A: The workflow should include screening for depressive symptoms and a follow-up risk assessment for those who screen positive for suicidal ideation. The biggest thing to start with is using a depression screener that has a question that specifically asks about suicidality, such as the Patient Health Questionnaire-9 (PDF, 723 KB).

If a patient expresses suicidal ideation, the follow-up is a suicide risk assessment, such as the Columbia Suicide Severity Rating Scale (C-SSRS) (PDF, 186 KB). How acute is the situation? Have they attempted before? Do they have a plan? That really helps to reveal whether it’s a situation where we need to send somebody to the emergency room, or where they’re having these thoughts but they’re not currently at acute risk and we can do things that can help prevent them from getting to that acute stage.

In terms of depression, it’s important to have the follow-up in place to provide patients with resources, such as a referral to a behavioral health specialist.

I think it is very helpful to have behavioral health specialists—social workers or psychologists—as part of your diabetes care team. They can not only screen for mental health disorders, but also treat and work with families to help manage and even prevent mental health disorders with early screening.

There are a couple of great resources. One is the RESCUE Collaborative Community, which is trying to educate health care practices across the globe about how they can implement screening to reduce suicide attempts. There’s also the Type 1 Diabetes Exchange Quality Improvement Collaborative. It provides documentation from different centers on how they have implemented depression screening.

Q: What guidance do you have for health care professionals to help patients who have suicidal thoughts but are not at acute risk for suicide? 

A: Sometimes a person screens positive, but when you do the risk assessment, you learn that they’re not really talking about wanting to kill themselves. For example, I’ve had a couple of patients tell me, “If I don’t take care of my diabetes, I’m going to get all these complications, which means that I’m going to die, so of course, I think about dying all the time.” That’s definitely different than wanting to kill yourself. 

When you find that the suicide risk is not acute, then you can review positive coping strategies—things the individual can do when they have thoughts of hurting or killing themselves that can help take them away from those thoughts. For a child or young adult, I like to have on that list an adult they feel comfortable talking with. For all patients, there should also be the number for the suicide hotline. If they get through their list and they’re still having those thoughts, then it’s important for them to have the numbers of professionals they can call.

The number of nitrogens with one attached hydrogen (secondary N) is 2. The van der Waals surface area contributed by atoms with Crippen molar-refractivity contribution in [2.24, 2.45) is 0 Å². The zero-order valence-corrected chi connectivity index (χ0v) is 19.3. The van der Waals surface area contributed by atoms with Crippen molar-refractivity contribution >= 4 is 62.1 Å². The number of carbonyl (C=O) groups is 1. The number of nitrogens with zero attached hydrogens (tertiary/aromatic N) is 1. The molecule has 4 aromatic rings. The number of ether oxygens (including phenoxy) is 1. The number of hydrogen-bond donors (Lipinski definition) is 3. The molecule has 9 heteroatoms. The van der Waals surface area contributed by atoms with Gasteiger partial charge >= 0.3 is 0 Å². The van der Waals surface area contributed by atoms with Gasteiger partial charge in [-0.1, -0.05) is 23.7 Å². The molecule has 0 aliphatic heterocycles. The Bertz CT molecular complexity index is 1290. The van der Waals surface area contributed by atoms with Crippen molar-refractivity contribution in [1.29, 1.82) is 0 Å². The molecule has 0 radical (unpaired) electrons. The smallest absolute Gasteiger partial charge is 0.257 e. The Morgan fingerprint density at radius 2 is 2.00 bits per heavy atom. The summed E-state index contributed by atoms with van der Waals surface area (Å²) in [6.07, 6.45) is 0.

If you make a list, the patient can either take a picture of it or keep it with them in their wallet. When a patient is in that frame of mind, it is hard to know what to do. It can be really helpful to have something they can look at and say, “This is my coping strategy plan.”

List of steps to follow for suicide preventionAn example of a suicide prevention list that can be customized for the patient.
Q: Do you have any guidance on how to conduct a conversation with patients about suicide risk? 

A: Do not be afraid to say the words. If you are going to ask them if they are having thoughts of killing themselves, you have to ask it. If you don’t ask straightforwardly, you’re not going to know the answer to that question. Just saying it straight out is not going to change the conversation in any way that is going to make it worse.

Q: What’s your sense of how many health care professionals working with patients who have diabetes are screening for depression and suicide risk?

A: I would say there are definitely more clinics screening now than there were 10 years ago. Every practice should be doing this. We’re doing a disservice to our patients if we’re not asking about depression and suicide.

Q: What research is being conducted on the topic of suicide risk in patients with diabetes?

A: Looking specifically at suicide and diabetes, it’s a very under-researched, underfunded area. Some of the initial research is to figure out what the risk is and what do we do, from a clinical standpoint, for someone who’s at risk.

Research also needs to investigate differences in suicide risk among diabetes patients. Are there differences in terms of race, ethnicity, and socioeconomic status? Are there health disparities in terms of how we are screening, evaluating, and managing patients?

One thing we would really like to assess is prevention. Is there a way to identify somebody who is at risk for suicidal ideation and take preventative measures so they don’t get to that point?

How does your practice incorporate depression and suicide screening and assessment? Let us know in the comment section below.